Is it a tax or a levy?
The Black’s Law Dictionary defines a tax as a charge, usually monetary, imposed by the government on persons, entities, transactions, or property to yield public revenue. Most broadly, the term embraces all governmental impositions on persons, property, privileges, occupation, and enjoyment of the people, and includes duties, imposts, and excises.
On the other hand, a levy in this context is defined by the Webster Dictionary as an amount of money that must be paid and that is collected by a government or other authority.
If the above broad definitions are anything to go by, then one can erroneously conclude that a levy is a tax and a tax is a levy. However, the truth is that this may not always be the case. But you may ask – how does it matter? Well it matters especially from a tax accounting and reporting perspective. The distinction will impact on how and when to recognise a liability, contingent or otherwise, to pay a levy.
Nigeria has adopted the International Financial Reporting Standards (IFRS) as the basis for preparing financial statements by reporting entities. The International Accounting Standards Board (IASB), the body under which IFRSs are produced, also has a committee that provides clarifications and interpretations on grey areas of accounting standards. This committee is known as the International Financial Reporting Interpretation Committee (IFRIC).
In May 2013, the IASB issued IFRIC Interpretation 21 on Levies which takes effect from 1 January 2014. IFRIC 21 provides guidance on when to recognise a liability for a levy imposed by a government whether or not the timing and amount of the levy is certain. For the purpose of IFRIC 21, a levy is an outflow of resources embodying economic benefits that is imposed by governments (including government agencies and similar bodies) in accordance with laws and/or regulations. However, it does not include income taxes (covered by International Accounting Standard 12 Income Taxes), fines and other penalties, liabilities arising from emissions trading schemes and outflows within the scope of other Standards. A levy should not be confused with a charge or a fee payable to government to acquire an asset, or for the rendering of services such as water treatment or waste disposal.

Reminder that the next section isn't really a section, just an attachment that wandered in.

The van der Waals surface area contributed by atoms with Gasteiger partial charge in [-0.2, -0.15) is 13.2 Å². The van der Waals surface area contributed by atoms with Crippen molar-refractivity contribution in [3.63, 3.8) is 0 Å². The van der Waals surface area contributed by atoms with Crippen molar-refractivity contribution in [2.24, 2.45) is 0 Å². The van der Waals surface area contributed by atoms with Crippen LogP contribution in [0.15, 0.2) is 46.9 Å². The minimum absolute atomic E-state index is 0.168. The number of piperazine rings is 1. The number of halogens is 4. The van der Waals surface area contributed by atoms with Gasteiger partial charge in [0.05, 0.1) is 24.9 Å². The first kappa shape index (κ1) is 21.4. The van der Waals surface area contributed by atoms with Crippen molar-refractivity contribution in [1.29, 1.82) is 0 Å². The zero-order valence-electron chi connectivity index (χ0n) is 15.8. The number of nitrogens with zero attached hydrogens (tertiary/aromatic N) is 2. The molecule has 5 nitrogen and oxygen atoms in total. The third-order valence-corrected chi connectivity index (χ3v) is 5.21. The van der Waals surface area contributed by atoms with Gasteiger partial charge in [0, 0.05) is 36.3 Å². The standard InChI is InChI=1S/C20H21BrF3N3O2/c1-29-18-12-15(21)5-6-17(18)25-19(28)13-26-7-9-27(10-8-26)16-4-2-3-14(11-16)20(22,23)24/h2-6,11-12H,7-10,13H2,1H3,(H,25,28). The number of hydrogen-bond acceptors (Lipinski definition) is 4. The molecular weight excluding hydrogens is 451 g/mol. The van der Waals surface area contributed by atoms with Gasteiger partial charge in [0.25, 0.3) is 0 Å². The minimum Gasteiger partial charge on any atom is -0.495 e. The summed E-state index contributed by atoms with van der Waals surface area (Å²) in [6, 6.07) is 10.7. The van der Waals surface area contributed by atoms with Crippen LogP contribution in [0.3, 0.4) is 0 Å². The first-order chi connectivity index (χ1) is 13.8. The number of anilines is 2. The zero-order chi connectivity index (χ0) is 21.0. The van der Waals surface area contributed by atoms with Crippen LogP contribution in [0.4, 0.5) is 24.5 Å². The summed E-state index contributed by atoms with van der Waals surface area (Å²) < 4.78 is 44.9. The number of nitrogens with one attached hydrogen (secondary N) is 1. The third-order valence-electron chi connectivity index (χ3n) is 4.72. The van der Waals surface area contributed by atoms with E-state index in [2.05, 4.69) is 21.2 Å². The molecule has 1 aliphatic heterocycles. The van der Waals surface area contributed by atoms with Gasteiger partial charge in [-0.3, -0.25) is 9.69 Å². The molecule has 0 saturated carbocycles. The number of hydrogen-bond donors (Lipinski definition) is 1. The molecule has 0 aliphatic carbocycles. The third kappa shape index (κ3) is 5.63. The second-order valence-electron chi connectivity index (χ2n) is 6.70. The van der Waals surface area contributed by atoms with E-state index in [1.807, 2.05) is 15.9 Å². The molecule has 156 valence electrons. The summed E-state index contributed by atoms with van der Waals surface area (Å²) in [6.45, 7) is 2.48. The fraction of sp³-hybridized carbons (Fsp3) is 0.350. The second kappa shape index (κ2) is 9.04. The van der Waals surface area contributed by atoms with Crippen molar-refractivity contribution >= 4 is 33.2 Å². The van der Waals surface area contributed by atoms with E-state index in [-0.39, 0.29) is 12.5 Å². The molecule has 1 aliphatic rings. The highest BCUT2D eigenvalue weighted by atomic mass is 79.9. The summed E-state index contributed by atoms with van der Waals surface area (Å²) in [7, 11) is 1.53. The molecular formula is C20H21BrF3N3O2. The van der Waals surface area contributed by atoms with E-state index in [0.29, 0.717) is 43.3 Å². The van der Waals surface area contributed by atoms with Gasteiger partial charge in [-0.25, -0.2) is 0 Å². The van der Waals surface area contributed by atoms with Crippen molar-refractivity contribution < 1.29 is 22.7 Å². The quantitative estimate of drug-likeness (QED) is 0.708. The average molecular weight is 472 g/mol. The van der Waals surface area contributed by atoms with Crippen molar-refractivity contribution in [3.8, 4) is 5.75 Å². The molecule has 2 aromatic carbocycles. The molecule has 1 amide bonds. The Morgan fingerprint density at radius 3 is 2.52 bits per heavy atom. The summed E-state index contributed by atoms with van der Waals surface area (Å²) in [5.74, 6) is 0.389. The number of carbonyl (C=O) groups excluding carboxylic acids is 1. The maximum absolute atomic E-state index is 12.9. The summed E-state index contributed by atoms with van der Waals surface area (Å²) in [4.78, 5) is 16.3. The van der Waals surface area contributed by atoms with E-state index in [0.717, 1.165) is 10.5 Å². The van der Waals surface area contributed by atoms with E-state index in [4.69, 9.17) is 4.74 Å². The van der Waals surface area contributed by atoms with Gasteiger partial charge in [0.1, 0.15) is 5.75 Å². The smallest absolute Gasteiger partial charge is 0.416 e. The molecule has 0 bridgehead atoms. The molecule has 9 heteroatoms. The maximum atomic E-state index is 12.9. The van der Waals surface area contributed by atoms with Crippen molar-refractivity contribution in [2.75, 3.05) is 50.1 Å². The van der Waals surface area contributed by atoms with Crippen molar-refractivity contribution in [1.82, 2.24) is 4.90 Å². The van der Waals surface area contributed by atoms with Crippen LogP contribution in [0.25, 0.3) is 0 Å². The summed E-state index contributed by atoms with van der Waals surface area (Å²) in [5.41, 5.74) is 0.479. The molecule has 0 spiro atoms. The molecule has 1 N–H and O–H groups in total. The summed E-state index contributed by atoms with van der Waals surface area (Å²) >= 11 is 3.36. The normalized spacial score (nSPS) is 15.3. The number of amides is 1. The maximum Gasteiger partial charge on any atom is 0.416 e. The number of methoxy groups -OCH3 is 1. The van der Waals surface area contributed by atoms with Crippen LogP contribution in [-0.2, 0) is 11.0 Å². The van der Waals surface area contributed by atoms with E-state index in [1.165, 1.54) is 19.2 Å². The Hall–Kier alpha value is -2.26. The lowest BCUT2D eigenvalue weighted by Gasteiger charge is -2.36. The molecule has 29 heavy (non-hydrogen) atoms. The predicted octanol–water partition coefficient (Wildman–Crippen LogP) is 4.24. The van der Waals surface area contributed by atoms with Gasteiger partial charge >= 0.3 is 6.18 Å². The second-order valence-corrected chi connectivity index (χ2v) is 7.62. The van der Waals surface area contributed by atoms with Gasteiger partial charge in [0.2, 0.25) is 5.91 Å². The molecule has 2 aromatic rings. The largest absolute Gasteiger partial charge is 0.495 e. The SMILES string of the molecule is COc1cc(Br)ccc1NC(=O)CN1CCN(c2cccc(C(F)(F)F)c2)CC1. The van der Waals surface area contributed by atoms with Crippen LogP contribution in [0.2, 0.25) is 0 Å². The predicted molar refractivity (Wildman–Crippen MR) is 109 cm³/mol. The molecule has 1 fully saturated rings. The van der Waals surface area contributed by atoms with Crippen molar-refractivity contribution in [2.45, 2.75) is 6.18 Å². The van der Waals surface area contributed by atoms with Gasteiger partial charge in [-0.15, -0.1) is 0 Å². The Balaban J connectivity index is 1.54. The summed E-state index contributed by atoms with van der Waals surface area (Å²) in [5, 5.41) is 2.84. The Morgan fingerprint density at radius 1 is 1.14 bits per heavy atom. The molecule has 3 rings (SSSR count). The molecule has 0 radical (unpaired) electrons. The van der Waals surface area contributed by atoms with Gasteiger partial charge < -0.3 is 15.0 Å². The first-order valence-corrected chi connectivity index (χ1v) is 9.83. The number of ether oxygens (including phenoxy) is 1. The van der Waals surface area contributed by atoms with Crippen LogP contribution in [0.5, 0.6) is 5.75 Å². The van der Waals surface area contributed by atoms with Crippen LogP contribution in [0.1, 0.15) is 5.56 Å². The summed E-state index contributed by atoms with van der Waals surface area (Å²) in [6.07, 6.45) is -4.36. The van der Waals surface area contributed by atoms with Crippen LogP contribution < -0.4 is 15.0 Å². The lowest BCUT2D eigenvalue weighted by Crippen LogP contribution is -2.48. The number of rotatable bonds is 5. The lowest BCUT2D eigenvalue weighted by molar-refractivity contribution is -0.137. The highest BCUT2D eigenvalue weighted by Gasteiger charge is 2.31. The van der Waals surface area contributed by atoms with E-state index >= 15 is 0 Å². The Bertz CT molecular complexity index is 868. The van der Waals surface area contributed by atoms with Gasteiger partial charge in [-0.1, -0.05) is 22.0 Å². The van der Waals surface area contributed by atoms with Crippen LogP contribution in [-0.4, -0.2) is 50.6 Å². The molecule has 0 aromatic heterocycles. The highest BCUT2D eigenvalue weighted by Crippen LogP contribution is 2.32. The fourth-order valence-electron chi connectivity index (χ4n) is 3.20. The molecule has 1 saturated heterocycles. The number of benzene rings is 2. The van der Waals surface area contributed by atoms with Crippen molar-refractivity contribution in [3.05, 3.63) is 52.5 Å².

Based on IFRIC 21, there must be an obligating event for the recognition of a liability as the activity that triggers the payment of the levy in accordance with the relevant legislation. The Interpretation clarifies that ‘economic compulsion’ and the going concern principle do not create or imply that an obligating event has occurred. In other words, it is not appropriate to accrue for a liability to pay a levy simply because the entity must pay the levy in order to continue in business in the future.
IAS 12 states that income taxes include all domestic and foreign taxes which are based on taxable profits. Income taxes also include taxes, such as withholding taxes, which are payable by a subsidiary, associate or joint arrangement on distributions to the reporting entity. Specifically, the major distinction between income taxes and levies is that the former is based strictly on taxable profit while the latter is payable without regard to taxable profit.
There are numerous levies in Nigeria that fall into the scope of IFRIC 21. Some of such levies include:
•Local content levy based on the Nigerian Oil and Gas Industry Content Development Act calculated as a percentage of contract sum